MacDonald has been inducted into three Halls of Fame: The International Marathon Swimming Hall of Fame, the American International College Hall of Fame, and the Manchester Sports Hall of Fame. In 2004, she was given The Allison Streeter MBE award, and in 2011 she was named the World Open Water Swimming Woman of the Year.
Dr. Marcy MacDonald is a Podiatrist and operates her own practice in Manchester, CT. In her spare time, she enjoys coaching at the Laurel East Hartford YMCA and gives talks about her exciting adventures and open water swims. MacDonald does find time to fit in her training, so she is always ready for that next big swim. “It’s just right stroke, left stroke, right stroke, left stroke — for hours on end, the Life of an Open Water Swimmer!”
Swimmers have been crossing the English Channel since 1875 and doing so on a regular basis since the early 1920’s. The English Channel is the best-known bucket list item for marathon and open water swimmers. Over 1,500 men and women have swum the English Channel and we could not even guess the number that have tried it.
By nearly all accounts, it is the most difficult. It’s more than 20 miles, it’s cold, the ship traffic is intense, the water is saltier, and the tides can bring swimmers to a halt. As swimmers from England approach the French shore, the changing tides and currents can force them to basically swim in place for up to four hours.
The English Channel is one of the busiest shipping lanes in the world, with approximately 600 vessels moving up and down them every day, plus ferries, sea cats, and jetfoils crossing between England and France on very regular intervals. Channel swims differ from other swims of this distance by their complexity and the local environment. The Channel has quite a lot of hazards such as seaweed and flotsam and jetsam (rubbish and timbers, etc.). It usually has a swell and when the wind is in the opposite direction to the tide it can turn quite choppy.
The swim is every bit a mental swim, especially while swimming in the darkness of night or fog. There is an element of luck involved in getting everything to fall right on the day. The swimmer can only wear a swim suit, swim cap and googles, NO wetsuits are permitted. A solo crossing starts the moment the swimmer enters the water off the English shores. During the swim, nourishment must be taken in without touching or holding onto the boat. The crossing is complete and successful when the swimmer walks or climbs onto the French land without assistance. Therefore, it is one of the ultimate challenges.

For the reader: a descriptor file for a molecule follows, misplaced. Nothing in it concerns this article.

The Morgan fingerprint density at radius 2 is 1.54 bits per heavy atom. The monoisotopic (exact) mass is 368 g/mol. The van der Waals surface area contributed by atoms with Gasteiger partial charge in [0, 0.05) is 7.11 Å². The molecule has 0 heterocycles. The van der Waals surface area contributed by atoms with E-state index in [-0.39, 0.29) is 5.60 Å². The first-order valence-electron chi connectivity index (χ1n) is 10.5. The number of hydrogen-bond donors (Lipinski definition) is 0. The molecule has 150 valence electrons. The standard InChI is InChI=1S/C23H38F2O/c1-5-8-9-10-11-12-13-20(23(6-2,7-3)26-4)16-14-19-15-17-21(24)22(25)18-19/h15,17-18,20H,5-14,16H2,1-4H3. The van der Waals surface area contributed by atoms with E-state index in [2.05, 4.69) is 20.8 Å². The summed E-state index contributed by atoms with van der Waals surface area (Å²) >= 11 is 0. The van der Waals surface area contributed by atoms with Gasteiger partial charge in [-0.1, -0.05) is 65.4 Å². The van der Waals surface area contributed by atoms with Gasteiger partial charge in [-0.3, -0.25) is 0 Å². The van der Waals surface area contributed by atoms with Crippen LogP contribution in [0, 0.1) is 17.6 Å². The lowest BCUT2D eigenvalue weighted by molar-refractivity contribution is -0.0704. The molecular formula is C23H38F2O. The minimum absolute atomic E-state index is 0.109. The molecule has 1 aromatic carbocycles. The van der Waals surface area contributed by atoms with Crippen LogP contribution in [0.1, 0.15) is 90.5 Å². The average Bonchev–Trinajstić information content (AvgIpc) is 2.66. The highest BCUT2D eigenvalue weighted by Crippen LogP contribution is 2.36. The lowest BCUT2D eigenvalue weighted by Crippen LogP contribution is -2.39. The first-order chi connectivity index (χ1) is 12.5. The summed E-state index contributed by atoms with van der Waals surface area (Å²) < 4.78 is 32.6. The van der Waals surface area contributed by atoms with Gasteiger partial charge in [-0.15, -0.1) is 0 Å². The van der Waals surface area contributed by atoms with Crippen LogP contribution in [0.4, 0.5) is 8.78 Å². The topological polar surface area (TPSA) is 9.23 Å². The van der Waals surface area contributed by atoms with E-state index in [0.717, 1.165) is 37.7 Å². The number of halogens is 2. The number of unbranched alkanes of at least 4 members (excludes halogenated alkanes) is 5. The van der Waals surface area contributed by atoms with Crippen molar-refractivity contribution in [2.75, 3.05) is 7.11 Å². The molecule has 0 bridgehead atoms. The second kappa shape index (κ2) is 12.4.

About The International Swimming Hall of Fame Induction Weekend
The International Swimming Hall of Fame (ISHOF) Induction Ceremony is shaping up to be a star-studded weekend with multiple events spread out over three days in beautiful Fort Lauderdale, Florida. Make your plans now to attend the weekend of May 17-19, 2019! ISHOF Members can purchase the Weekend Package and Save! Can’t attend the event? Make a donation to ISHOF to support our honorees.
2019 Paragon Award and ISHOF Specialty Award Recipients
The Weekend Schedule
Friday, May 17th — Paragon & ISHOF Specialty Awards Night
Saturday, May 18th — Honoree Induction Day Luncheon
Official 55th Annual International Swimming Hall of Fame Induction Ceremony
Sunday, May 19th — Swim Across America
For more hotel or ticket Information contact Meg Keller-Marvin firstname.lastname@example.org / 570-594-4367